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J Gambl Stud. 2018 Oct 19. doi: 10.1007/s10899-018-9807-6. [Epub ahead of print]

Materialism, Financial Motives and Gambling: Examination of an Unexplored Relationship.

Author information

1
Addictology and Psychiatry Department, CHU Nantes, Nantes, France.
2
INSERM, SPHERE U1246 "methodS in Patient-centered outcomes and HEalth ResEarch", Université de Nantes, Université de Tours, Nantes, France.
3
Addictology and Psychiatry Department, CHU Nantes, Nantes, France. marie.bronnec@chu-nantes.fr.
4
INSERM, SPHERE U1246 "methodS in Patient-centered outcomes and HEalth ResEarch", Université de Nantes, Université de Tours, Nantes, France. marie.bronnec@chu-nantes.fr.
5
Service d'Addictologie et de Psychiatrie de Liaison, Hôpital Saint Jacques, CHU de Nantes, 85, rue Saint Jacques, 44093, Nantes Cedex 1, France. marie.bronnec@chu-nantes.fr.

Abstract

Gambling has an inherent structural monetary component, and financial motive is one of the main motivations for gambling. Despite this, and contrary to other addictive behaviours that involve money such as compulsive buying, gambling has never been studied from a materialism perspective. The objective of the present study was to explore the links between materialism and gambling disorder (GD) and whether this relationship is mediated by financial motives for gambling. We compared 65 pathological gamblers (PGs) seeking treatment to 65 matched non-problem gamblers. The data collection included socio-demographics, gambling characteristics, the Materialism Values Scale, the Gambling Motives Questionnaire-Financial, and the Rosenberg Self-Esteem Scale. The statistical analysis included linear mixed models and Structural Equation Modelling. The level of materialism was significantly higher for the PGs, except for the Centrality dimension. Only one mediated effect was significant, and it concerned an indirect path from Happiness through financial motives. Moreover, Happiness explained most of the variance of the probability of becoming a PG. Contrary to compulsive buying, the PGs seemed to display materialism in a more experiential way that was centred on what possessions can induce secondarily rather than on the possessions themselves. The belief that material possessions are essential to achieving happiness may encourage the PG to gamble, thus contributing to both the development and maintenance of GD. We provided evidence that materialism is a key concept in the comprehension of GD and should be further considered when adapting care strategies.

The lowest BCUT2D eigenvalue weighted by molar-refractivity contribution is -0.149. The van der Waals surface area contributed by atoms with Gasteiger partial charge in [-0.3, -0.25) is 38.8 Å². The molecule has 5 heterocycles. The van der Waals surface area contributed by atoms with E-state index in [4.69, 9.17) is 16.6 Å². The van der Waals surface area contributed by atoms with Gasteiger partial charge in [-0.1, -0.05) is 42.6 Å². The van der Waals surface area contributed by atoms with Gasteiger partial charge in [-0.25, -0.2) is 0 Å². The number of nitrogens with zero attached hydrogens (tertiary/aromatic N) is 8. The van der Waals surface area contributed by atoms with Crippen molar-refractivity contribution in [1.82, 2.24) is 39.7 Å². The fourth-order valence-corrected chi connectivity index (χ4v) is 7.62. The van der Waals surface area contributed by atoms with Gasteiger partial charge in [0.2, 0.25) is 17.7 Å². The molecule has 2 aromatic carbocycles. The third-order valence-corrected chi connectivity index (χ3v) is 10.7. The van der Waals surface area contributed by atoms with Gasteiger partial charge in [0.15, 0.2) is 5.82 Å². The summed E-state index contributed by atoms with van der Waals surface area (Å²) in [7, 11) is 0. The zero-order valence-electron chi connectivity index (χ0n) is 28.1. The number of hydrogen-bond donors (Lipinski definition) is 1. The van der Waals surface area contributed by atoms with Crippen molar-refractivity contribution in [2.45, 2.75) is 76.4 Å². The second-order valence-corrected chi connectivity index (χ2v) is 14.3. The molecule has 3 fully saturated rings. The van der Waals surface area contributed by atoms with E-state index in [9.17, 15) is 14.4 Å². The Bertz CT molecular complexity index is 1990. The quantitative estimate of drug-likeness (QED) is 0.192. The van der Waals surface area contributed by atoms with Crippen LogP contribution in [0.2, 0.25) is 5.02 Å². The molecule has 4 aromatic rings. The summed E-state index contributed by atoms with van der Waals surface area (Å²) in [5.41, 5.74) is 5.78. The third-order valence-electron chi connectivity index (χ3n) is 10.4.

KEYWORDS:

Financial motives; Gambling; Materialism; Mediated effect

PMID:
30341557
DOI:
10.1007/s10899-018-9807-6

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